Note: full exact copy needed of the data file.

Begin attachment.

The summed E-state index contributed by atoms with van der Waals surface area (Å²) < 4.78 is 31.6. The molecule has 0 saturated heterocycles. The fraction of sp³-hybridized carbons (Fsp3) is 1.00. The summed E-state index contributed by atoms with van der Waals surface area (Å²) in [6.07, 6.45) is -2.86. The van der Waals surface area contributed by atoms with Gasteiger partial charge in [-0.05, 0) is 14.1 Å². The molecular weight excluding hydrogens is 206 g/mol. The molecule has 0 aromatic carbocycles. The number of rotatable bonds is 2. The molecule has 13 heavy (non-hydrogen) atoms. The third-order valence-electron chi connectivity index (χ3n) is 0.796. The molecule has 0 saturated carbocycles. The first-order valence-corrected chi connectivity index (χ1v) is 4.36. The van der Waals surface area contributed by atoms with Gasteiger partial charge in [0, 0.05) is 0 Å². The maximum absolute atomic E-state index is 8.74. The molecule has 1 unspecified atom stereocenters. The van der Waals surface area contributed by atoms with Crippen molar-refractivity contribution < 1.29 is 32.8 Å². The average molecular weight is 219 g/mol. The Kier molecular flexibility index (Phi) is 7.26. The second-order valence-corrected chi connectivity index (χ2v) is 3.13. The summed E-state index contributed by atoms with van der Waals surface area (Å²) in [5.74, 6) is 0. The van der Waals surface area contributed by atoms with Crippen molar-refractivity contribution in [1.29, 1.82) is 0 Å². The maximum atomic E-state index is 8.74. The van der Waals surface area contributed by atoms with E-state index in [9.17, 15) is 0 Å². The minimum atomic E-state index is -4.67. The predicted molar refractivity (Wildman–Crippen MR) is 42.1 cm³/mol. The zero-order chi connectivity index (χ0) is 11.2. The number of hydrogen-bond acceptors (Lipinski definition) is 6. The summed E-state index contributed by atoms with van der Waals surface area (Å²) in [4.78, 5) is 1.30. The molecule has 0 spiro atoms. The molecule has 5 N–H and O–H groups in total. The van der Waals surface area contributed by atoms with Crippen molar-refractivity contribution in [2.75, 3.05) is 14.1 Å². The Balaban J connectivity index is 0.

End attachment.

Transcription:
The summed E-state index contributed by atoms with van der Waals surface area (Å²) < 4.78 is 31.6. The molecule has 0 saturated heterocycles. The fraction of sp³-hybridized carbons (Fsp3) is 1.00. The summed E-state index contributed by atoms with van der Waals surface area (Å²) in [6.07, 6.45) is -2.86. The van der Waals surface area contributed by atoms with Gasteiger partial charge in [-0.05, 0) is 14.1 Å². The molecular weight excluding hydrogens is 206 g/mol. The molecule has 0 aromatic carbocycles. The number of rotatable bonds is 2. The molecule has 13 heavy (non-hydrogen) atoms. The third-order valence-electron chi connectivity index (χ3n) is 0.796. The molecule has 0 saturated carbocycles. The first-order valence-corrected chi connectivity index (χ1v) is 4.36. The van der Waals surface area contributed by atoms with Gasteiger partial charge in [0, 0.05) is 0 Å². The maximum absolute atomic E-state index is 8.74. The molecule has 1 unspecified atom stereocenters. The van der Waals surface area contributed by atoms with Crippen molar-refractivity contribution < 1.29 is 32.8 Å². The average molecular weight is 219 g/mol. The Kier molecular flexibility index (Phi) is 7.26. The second-order valence-corrected chi connectivity index (χ2v) is 3.13. The summed E-state index contributed by atoms with van der Waals surface area (Å²) in [5.74, 6) is 0. The van der Waals surface area contributed by atoms with Crippen molar-refractivity contribution in [1.29, 1.82) is 0 Å². The maximum atomic E-state index is 8.74. The van der Waals surface area contributed by atoms with E-state index in [9.17, 15) is 0 Å². The minimum atomic E-state index is -4.67. The predicted molar refractivity (Wildman–Crippen MR) is 42.1 cm³/mol. The zero-order chi connectivity index (χ0) is 11.2. The number of hydrogen-bond acceptors (Lipinski definition) is 6. The summed E-state index contributed by atoms with van der Waals surface area (Å²) in [4.78, 5) is 1.30. The molecule has 0 spiro atoms. The molecule has 5 N–H and O–H groups in total. The van der Waals surface area contributed by atoms with Crippen molar-refractivity contribution in [2.75, 3.05) is 14.1 Å². The Balaban J connectivity index is 0.